Even in a world where more and more women are starting to achieve recognition where once they had not, the film industry seems stuck in old stereotypes: police detectives are all men and every one of them has a wife who does not understand the job; “the bad girl or outcast who may or may not prove virtuous in the end” (Russell and Scheiner-Fisher 222); and the all too familiar “Hooker with the Heart of Gold” (Russell and Scheiner-Fisher 222). The Duke of Burgundy absolutely goes against almost all of the expected norms audiences wait to see from mainstream Hollywood movies. There are still not enough films out in the market like The Duke of Burgundy, and even those other movies which fall in line with the Bechdel Test don’t always treat gender equality as gracefully as Peter Strickland. Ultimately, the Bechdel Test helps to point out disparity between male and female roles in the films audiences watch by noting a lack of character development in female characters, as well as how they are often included simply for the sake of meeting a quota. Nevertheless, all the issues surrounding gender inequality in film are not indicated by the Bechdel Test, nor are they solved. What Alison Bechdel’s three requirements have enabled, though, is the overall conversation about gender issues in the film industry, and where appropriate it clarifies the imbalance of equality between the genders so that viewers can begin to recognize this in the films they see. Moving further into the 21st century, and with the prominence of more filmmakers such as Peter Strickland making films like The Duke of Burgundy, there is hope that the issues Bechdel first raised with the Bechdel Test will continue to be visible and that this visibility may further help the film industry to progress in their depiction and treatment of the female gender.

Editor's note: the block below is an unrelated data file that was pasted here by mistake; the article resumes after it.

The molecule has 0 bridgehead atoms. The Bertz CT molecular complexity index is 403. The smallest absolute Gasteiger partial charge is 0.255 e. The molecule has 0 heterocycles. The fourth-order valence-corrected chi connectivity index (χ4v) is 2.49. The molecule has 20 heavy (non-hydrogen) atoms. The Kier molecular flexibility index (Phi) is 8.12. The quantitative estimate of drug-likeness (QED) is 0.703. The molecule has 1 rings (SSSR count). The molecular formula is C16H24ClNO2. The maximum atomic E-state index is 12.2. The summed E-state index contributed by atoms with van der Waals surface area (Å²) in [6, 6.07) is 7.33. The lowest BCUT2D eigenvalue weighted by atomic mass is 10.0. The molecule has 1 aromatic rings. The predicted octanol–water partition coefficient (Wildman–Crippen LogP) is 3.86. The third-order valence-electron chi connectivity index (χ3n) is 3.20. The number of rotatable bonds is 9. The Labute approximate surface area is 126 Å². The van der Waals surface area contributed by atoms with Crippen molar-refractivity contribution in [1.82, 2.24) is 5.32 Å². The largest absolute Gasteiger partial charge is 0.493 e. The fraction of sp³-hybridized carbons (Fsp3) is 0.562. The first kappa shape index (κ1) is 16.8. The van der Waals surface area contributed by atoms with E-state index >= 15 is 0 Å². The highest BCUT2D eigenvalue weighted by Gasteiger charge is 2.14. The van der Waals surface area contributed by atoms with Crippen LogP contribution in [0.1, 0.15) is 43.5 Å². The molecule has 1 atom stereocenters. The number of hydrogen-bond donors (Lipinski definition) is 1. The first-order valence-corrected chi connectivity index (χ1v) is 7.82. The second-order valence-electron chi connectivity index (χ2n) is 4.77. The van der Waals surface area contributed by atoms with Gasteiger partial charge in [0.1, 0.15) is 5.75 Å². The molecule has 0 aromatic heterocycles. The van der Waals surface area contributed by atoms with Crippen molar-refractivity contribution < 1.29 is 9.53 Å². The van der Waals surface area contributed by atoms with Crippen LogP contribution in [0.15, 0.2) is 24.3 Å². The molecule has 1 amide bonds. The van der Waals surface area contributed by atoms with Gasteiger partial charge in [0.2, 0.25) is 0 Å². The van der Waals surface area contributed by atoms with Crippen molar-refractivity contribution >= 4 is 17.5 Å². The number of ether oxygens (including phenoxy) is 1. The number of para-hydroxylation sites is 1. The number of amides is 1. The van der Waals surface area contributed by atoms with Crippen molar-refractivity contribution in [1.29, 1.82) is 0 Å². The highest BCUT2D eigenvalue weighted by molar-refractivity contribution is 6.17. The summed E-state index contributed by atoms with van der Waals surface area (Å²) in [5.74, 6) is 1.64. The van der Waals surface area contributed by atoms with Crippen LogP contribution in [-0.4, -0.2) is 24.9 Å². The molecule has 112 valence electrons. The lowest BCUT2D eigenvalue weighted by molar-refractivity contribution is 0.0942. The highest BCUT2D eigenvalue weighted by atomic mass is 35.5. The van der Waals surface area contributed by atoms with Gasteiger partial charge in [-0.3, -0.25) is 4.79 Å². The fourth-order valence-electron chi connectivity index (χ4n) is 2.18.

Russell, William B, and Cicely Scheiner-Fisher. “Using Historical Films to Promote Gender Equity in the History Curriculum”. The Social Studies, Issue 103, 2012; pp. 221-225. Academic Search Premier. Web. 1 July 2015.
Welsch, Janice R. “Introduction: Feminist Film Criticism”. Film Criticism, January 1989, Volume 13, Issue 2; pp. 1-6. Academic Search Premier. Web. 2 July 2015.
Basic Instinct. 1992. Dir. Paul Verhoeven. Screenplay by Joe Eszterhas. Starring Michael Douglas, Sharon Stone, George Dzundza, and Jeanne Tripplehorn. StudioCanal. 128 minutes. English. DVD.
The Duke of Burgundy. 2014. Dir. Peter Strickland. Screenplay by Peter Strickland. Starring Sidse Babett Knudsen and Chiara D’Anna. Film4 Productions. 104 minutes. English. Blu ray.
The Last House on the Left. 2009. Dir. Dennis Iliadis. Screenplay by Adam Alleca and Carl Ellsworth. Based on an original screenplay by Wes Craven (1972). Starring Tony Goldwyn, Monica Potter, Garret Dillahunt, Spencer Treat Clark, Martha MacIsaac, Sara Paxton, and Aaron Paul. Crystal Lake Entertainment. 110 minutes. English. Blu ray.